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Webinar Charges Up Conversation on Electric School Buses

The first of three webinars presented by the Center for Transportation and the Environment (CTE) on electric school bus technology provided an overview of battery systems and shared the practical experiences of a California school district with the largest EV school bus fleet to date.

The event held on Thursday was hosted by CTE Executive Director Dan Raudebaugh and included Erik Bigelow, the senior engineering consultant and director of Midwest operations, and Alison Wiley, program development. Also on the call was Raymond Manalo, the fleet manager for Twin Rivers Unified School District in Sacramento, California, which continues to operate the largest fleet of electric school buses at a single site in North America.

“We’re an industry leader in helping deploy zero-emissions buses, mostly electric, but with a few fuel-cell buses, to transit operations across the country,” commented Raudebaugh on CTE’s mission. “Our goal is to advance clean transportation technology for the health of the planet and communities.”

In 1995, the organization assisted Blue Bird develop its first electric prototype bus, and it helped Proterra develop its first electric transit bus in 2008. Blue Bird now produces an electric Type C Vision and Type D All American with partners Cummins and Efficient Drivetrains Inc. Meanwhile, Proterra now provides the electric drive for the Thomas Built Buses Saf-T-Liner C2 Jouley.

CTE also performs vehicle modeling and assists with charging infrastructure design and deployment, as well as education and outreach programs.

Transitioning to Electric

“Electric buses aren’t necessarily a drop-in replacement for diesel buses,” advised Raudebaugh. “We analyze how many buses you would need to do the same amount of work an operation is doing now, including lifecycle cost analysis. Putting charging infrastructure in place is the ‘long pole in the tent.”

“You want to make sure that you don’t get buses in before your infrastructure is ready.”
Wiley discussed when commenting on the pros of switching to electric. “The prime driver is children’s health,” she said. “Children are the most vulnerable when it comes to toxic diesel emissions. Other factors are reduced greenhouse gas emissions and lower fuel and maintenance costs.”


Related: School Buses Among New York City Fleet to Go Electric
Related: 16 Southern California School Districts Awarded New Electric School Buses
Related: California School District Adds 3 New All-Electric School Buses
Related: Green Bus Resources


Bigelow advised thinking about kilowatt-hours as they relate to a gallon of diesel fuel, and an electric battery compared to a diesel tank as energy carriers. He also reviewed battery degradation, and safety aspects of an electric storage system, which has enough power to move a bus.

“The battery management system is the lynchpin of safety. On the whole, they are very safe,” he commented. “The technology is consistently getting better, and there is definitely a pot of gold at the end of the rainbow for whoever can make the best batteries for an electric bus.”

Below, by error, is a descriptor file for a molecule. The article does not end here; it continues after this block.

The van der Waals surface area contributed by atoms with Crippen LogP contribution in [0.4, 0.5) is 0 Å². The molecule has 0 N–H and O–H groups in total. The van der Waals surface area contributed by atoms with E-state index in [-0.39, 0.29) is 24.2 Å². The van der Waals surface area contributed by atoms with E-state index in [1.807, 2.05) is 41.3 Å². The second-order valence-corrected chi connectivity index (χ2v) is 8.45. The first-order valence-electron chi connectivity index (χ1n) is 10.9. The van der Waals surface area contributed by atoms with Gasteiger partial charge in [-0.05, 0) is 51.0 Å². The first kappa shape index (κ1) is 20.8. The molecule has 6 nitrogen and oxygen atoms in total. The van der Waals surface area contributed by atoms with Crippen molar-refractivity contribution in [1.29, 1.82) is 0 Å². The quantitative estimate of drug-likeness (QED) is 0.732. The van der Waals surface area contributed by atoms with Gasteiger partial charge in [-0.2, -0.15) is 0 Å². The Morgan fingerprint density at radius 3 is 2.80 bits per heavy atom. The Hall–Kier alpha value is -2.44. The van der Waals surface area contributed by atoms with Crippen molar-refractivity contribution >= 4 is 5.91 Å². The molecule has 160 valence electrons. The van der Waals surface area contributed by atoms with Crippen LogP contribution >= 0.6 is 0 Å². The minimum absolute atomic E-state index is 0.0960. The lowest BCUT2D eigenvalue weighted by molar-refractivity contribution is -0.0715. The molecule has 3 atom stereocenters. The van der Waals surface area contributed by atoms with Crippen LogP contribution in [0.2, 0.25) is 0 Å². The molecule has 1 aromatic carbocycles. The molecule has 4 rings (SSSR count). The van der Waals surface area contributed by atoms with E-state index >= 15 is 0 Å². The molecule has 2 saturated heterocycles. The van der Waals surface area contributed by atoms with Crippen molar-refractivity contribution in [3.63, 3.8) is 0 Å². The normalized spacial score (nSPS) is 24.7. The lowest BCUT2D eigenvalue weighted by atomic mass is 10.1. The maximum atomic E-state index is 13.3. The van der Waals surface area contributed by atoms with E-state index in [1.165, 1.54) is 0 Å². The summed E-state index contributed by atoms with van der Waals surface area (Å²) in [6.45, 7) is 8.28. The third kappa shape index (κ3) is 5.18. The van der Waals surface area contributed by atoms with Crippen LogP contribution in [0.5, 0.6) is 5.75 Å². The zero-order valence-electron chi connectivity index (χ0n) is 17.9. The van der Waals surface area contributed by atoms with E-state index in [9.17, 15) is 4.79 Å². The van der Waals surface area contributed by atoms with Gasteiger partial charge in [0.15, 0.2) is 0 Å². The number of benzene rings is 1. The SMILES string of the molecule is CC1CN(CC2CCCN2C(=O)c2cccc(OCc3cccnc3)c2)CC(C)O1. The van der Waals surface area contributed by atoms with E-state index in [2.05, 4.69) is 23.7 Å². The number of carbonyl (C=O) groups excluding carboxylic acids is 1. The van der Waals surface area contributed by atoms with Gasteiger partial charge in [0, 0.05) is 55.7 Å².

Taking the Electric Plunge

Twin Rivers Unified’s Manalo provided an overview of the district’s experiences with organizing the necessary charging infrastructure, in partnership with the local electric utility and local air quality district. Twin Rivers first introduced the eLion electric school bus, now known as the LionC by The Lion Electric Company, in December 2016. It also added the Trans Tech Bus SSTe Type A and has since purchased the Blue Bird Vision Electric Type C.

“We have a diverse fleet with many types and manufacturers of buses,” commented Manalo. “With the exception of four gas buses, our department uses alternative fuels, including renewable diesel. About a year ago, we started actively pursuing replacement of our school bus fleet and district vehicles. Our goal was to have half of our bus fleet be electric within five years, and we now have 30 electric buses.”

Parked electric school buses.
Twin Rivers Unified School District electric buses.

Manalo talked about what made this transition successful. He said the keys were identifying the stakeholders, feasibility studies and funding sources. Some bus manufacturers have grant writers that can be utilized when attempting to obtain funds to purchase the vehicles, he shared. Additionally, he suggested involving transportation and facilities personnel, energy specialists (such as the district’s power provider or an electrician), and the bus manufacturer in the planning process.

Community involvement was also important. “We made the electric buses a big deal and got the media involved. Our students wore T-shirts that had, ‘I’m All Charged Up’ from our utility provider printed on them,” he said.

As for promoting vehicle safety, and calling attention to the vehicles, the district received permission from the California Highway Patrol blue as the color of the bumpers and wheels to set the electric buses apart from the rest of the fleet. The district also invited the area’s first responders to the bus garage to see how the electric systems differ from traditional internal combustion engines.

“They know that the blue means that they are dealing with a high-voltage vehicle,” Manalo added.

Editor’s note — The next Center for Transportation and the Environment webinar on electric school buses is scheduled for May 7. The organization’s Zero Emissions Bus Conference scheduled for September in Denver will also feature a track devoted to school buses. More information is available at ZEBConference.com.

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